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Novel adoptive cell transfer method shortens timeline for T-cell manufacture
Adoptively transferred T-cells can prolong survival and sometimes cure patients with advanced solid tumors. While promising, it can take months to generate the necessary T-cells to help these patients. Such slow speed makes this therapy impractical for most patients who need immediate treatment.
In the September issue of Cancer Research, Hannah Knochelmann, a student in the Medical Scientist Training Program at the Medical University of South Carolina (MUSC) and researcher in Chrystal Paulos’ laboratory, teamed up with investigators at three different NCI-designated cancer centers—MUSC Hollings Cancer Center, Emory Winship and the James at The Ohio State University—to report a new approach to generate T-cells faster for patients in the near future.
The human immune system contains two main types of T-cells: CD4 and CD8. This team cut down the time needed to manufacture T-cells from several months to less than one week by using a remarkably potent CD4 T-cell subset, called Th17 cells.
“In fact,” Knochelmann explained, “very few Th17 cells were needed to eradicate multiple different types of tumors effectively. This new milestone could widen inclusion criteria to promote access to T-cell therapy for more patients with metastatic disease.”
Adoptive T-cell transfer therapy, which is the transfer of therapeutic T-cells into a patient, is used in only a handful of institutions around the world. This makes a potent therapy inaccessible for the general population. These protocols often use billions of CD8 T-cells, which have cytotoxic properties that allow them to kill cancerous cells. However, it takes weeks of growth in cell culture to grow enough CD8 T-cells to be used in a single treatment. Paulos, who is Knochelmann’s mentor and director of Translational Research for Cutaneous Malignancies at Emory University, said, “What is most remarkable about this finding is that we can build on this platform to bring T-cells to patients all over the world.”
The best effector Th17 cells are grown in cell culture for only four days before being infused into the host. Any shorter or any longer in culture reduced the efficacy of the treatment. While the team could generate more Th17 cells over several weeks, more cells were actually equally or less effective compared with fewer Th17 cells expanded only four days. This finding highlights the potential that T-cell therapy can be administered to patients sooner, a discovery that has immediate clinical implications.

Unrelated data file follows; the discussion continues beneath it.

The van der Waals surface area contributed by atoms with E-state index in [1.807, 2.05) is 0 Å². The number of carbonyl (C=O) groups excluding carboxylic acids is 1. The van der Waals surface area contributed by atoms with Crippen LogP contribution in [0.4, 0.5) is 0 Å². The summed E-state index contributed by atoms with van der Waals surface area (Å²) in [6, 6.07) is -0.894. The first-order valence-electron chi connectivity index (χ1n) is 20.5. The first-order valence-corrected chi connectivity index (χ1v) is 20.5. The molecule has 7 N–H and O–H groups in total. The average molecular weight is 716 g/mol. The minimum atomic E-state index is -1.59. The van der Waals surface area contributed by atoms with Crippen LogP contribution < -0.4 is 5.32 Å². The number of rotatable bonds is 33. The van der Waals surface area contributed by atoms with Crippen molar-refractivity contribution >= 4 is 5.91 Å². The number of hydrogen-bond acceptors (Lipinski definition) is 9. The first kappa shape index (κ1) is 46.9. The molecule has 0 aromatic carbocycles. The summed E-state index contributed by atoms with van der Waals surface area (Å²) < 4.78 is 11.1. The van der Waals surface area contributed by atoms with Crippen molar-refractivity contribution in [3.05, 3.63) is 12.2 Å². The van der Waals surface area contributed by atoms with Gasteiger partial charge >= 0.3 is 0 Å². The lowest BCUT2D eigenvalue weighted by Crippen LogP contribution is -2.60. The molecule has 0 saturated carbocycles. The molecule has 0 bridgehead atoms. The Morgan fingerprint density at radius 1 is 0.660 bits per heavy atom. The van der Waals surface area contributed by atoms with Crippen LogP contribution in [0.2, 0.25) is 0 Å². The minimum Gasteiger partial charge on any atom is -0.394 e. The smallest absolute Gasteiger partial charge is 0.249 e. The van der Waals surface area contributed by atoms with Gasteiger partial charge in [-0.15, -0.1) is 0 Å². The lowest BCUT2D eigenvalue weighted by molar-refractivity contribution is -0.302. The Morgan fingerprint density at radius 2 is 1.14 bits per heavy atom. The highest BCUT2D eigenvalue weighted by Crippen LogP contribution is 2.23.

Another limitation of conventional T-cell therapy is that patients can relapse—cancer can return even after seemingly successful treatment. Therefore, Knochelmann and the team sought to develop a therapy that was long-lived while understanding factors that can prevent relapse. They found that day-four Th17 cell therapy provides a long-lasting response. Interestingly, IL-6 was a key cytokine in fueling these T-cells to prevent relapse after treatment. This cytokine destabilized the regulatory T-cells, the brakes of the immune system, which empowered the Th17 cells to kill cancer cells.
Paulos said the researchers want this data to inspire physicians with a new way of thinking about immunotherapy. “This treatment has the potential to be very versatile. If the tumor can be targeted, meaning that a unique identifier for the tumor is known, this treatment can be effective. Thus, this therapy can be used to treat patients with either liquid or solid tumors.”
Knochelmann said the core facilities and research environment at MUSC were a critical piece for the success of this work. “Many colleagues gave me key advice on this discovery. In fact, this work is a great example of what can be accomplished when different minds come together. It has been inspiring and rewarding to work on improving medicine for the future.”